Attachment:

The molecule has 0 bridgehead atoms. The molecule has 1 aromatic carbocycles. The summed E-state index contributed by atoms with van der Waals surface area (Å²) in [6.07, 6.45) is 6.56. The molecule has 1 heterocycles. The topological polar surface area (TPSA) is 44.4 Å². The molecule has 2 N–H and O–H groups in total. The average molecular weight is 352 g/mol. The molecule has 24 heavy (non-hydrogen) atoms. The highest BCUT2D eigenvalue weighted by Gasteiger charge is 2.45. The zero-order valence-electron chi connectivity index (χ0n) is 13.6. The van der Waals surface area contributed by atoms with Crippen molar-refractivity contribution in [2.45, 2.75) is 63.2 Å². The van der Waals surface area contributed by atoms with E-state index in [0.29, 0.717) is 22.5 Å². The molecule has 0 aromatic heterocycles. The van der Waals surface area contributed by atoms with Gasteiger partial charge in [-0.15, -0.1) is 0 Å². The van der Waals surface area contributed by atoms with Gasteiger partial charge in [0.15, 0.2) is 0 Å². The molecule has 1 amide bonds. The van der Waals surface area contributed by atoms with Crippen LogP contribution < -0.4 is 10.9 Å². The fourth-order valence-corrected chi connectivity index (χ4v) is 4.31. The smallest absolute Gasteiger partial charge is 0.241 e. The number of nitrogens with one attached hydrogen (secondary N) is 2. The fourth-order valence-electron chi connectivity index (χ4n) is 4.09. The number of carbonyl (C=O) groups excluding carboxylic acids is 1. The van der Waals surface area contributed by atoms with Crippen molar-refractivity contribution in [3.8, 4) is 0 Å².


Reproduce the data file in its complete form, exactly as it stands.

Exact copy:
The molecule has 0 bridgehead atoms. The molecule has 1 aromatic carbocycles. The summed E-state index contributed by atoms with van der Waals surface area (Å²) in [6.07, 6.45) is 6.56. The molecule has 1 heterocycles. The topological polar surface area (TPSA) is 44.4 Å². The molecule has 2 N–H and O–H groups in total. The average molecular weight is 352 g/mol. The molecule has 24 heavy (non-hydrogen) atoms. The highest BCUT2D eigenvalue weighted by Gasteiger charge is 2.45. The zero-order valence-electron chi connectivity index (χ0n) is 13.6. The van der Waals surface area contributed by atoms with Crippen molar-refractivity contribution in [2.45, 2.75) is 63.2 Å². The van der Waals surface area contributed by atoms with E-state index in [0.29, 0.717) is 22.5 Å². The molecule has 0 aromatic heterocycles. The van der Waals surface area contributed by atoms with Gasteiger partial charge in [-0.15, -0.1) is 0 Å². The van der Waals surface area contributed by atoms with Gasteiger partial charge in [0.15, 0.2) is 0 Å². The molecule has 1 amide bonds. The van der Waals surface area contributed by atoms with Crippen LogP contribution < -0.4 is 10.9 Å². The fourth-order valence-corrected chi connectivity index (χ4v) is 4.31. The smallest absolute Gasteiger partial charge is 0.241 e. The number of nitrogens with one attached hydrogen (secondary N) is 2. The fourth-order valence-electron chi connectivity index (χ4n) is 4.09. The number of carbonyl (C=O) groups excluding carboxylic acids is 1. The van der Waals surface area contributed by atoms with Crippen molar-refractivity contribution in [3.8, 4) is 0 Å².